In the ladies’ loo, I meet Daisy, 19, a student at the University of Nottingham who tells me her course-mate Olivia* was spiked last week in Pryzm — the club that has made national headlines for the high concentration of alleged needle stabbings on its premises in the space of just a few days.

‘She got pushed over, and that’s how they got the needle in,’ Daisy told me.

She added: ‘It’s one thing getting spiked, then you add an HIV risk on top of that.’ In response to the claims this week and in particular a social media scare that one woman had tested positive for HIV shortly after a needle injury, the National Aids Trust stated that ‘getting HIV from a needle injury is extremely rare. A diagnosis takes weeks. Our thoughts with those worried by spiking’.

With a feeling of trepidation, I head to Pryzm. Before I enter, staff check my bag and I’m made to walk through a metal detector arch. In the smoking area I meet Charlotte, 19, a first-year student who tells me about a night out in October in which two of her friends were allegedly spiked by injection at Rock City.

‘I’ve been friends with Katy* since secondary school. She couldn’t stand up, so we got her out of the club, and then she got worse so we took her to A&E. There, they said she had a high level of ketamine in her . . . She was OK in the end but she had a mark on her hand the next day.’

My stomach churns when I hear what happened to Sophie*, 20. ‘We lost her on the night out,’ says Charlotte. ‘She got raped. She woke up in this boy’s accommodation, she doesn’t think he actually lived there. The day afterwards, they collected a swab and they found semen but apparently there was no match [on the UK National DNA Database].

‘She had ketamine [a veterinary tranquilliser and recreational drug] in her blood and a scratch mark on her back. Neither of them go out any more.’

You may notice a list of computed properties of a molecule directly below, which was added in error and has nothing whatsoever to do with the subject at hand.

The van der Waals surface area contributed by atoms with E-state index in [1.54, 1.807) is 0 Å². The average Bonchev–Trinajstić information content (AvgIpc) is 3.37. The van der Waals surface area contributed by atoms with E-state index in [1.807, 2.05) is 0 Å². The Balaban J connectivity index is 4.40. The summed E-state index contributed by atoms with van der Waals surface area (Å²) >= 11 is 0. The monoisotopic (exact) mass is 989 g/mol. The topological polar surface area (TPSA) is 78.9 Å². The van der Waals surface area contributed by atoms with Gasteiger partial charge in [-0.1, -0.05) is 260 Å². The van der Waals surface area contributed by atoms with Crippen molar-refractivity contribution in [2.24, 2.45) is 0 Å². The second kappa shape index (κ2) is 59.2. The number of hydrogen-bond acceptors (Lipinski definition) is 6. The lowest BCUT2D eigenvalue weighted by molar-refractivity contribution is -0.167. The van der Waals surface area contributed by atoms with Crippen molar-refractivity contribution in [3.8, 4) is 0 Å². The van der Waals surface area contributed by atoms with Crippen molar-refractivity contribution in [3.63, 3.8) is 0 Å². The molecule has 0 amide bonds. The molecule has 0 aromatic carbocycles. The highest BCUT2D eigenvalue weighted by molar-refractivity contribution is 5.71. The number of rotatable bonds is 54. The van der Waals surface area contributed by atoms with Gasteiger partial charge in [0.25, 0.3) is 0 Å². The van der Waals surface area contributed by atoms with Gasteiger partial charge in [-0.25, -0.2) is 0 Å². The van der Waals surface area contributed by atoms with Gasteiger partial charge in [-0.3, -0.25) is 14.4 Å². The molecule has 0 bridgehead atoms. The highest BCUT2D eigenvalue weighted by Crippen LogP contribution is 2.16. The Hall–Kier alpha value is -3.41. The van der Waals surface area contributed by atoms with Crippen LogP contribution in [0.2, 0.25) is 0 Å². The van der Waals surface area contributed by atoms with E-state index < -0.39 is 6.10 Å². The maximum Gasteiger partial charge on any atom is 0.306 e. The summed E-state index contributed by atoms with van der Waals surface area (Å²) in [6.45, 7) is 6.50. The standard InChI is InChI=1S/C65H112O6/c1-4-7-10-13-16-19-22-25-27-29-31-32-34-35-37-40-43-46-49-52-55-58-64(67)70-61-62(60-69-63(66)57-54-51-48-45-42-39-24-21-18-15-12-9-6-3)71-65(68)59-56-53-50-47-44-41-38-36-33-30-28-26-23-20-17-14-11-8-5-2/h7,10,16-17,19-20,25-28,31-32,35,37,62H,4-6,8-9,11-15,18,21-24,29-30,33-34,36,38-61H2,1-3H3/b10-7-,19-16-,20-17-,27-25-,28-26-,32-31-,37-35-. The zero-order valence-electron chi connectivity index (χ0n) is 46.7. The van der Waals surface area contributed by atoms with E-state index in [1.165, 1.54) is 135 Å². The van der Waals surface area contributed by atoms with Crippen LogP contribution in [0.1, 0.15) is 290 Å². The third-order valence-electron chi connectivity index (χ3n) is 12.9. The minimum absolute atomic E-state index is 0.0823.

Charlotte says hospital staff told her friends that they had seen a number of girls admitted who had been drugged against their will with ketamine and Rohypnol since freshers’ week.

And there are even more girls I speak to, all with similar stories. Nottingham University student Ruby tells me her 18-year-old friend ‘was spiked in [the Nottingham nightclub] Stealth. She’s getting blood tests as we speak’.

Another tells me her friend, a Nottingham Trent student was at a night out in Vauxhall, central London, ‘and her drink got spiked with powder. He took her down an alleyway and then to a Travelodge’.

I finish the night in Pryzm by speaking to Hannah, a baby-faced 18-year-old fresher. She tells me that she’s ‘scared’ and is just trying to enjoy her first year of university. I left the club, feeling distinctly unsafe there as a lone woman, and returned to my hotel.

The next morning, I was horrified when Hannah contacted me to say that her friend Lucy* had apparently been spiked in the club the previous night, just yards from where Hannah and I had been sitting in the smoking area.

Hannah told me that Lucy, 20, a first-year student, was now lying on a ward in the Queen’s Medical Centre hospital.

She said: ‘[Lucy] was with this guy who she met in Pryzm. They kept going off together and dancing, so we don’t know what exactly happened. At one point in the night we found her, she was crying and saying her back really hurt, she felt like something was crawling all over her back and she needed to get it off. We moved her hair and saw what looked like two injection marks in her back.’

Hannah went on: ‘Lucy kept being sick. She couldn’t breathe, she was crying. We managed to get her in a taxi, but when we got her back to the halls, it was extremely hard to get her into her room, she was screaming and shaking. She kept saying “something’s on my back”. We managed to get her changed and that’s when we saw that there definitely were marks in the middle of her upper back.

‘They were deep holes, small and deep. They were red. And she’d had a reaction as well, so there was red around them spreading, like it was inflamed.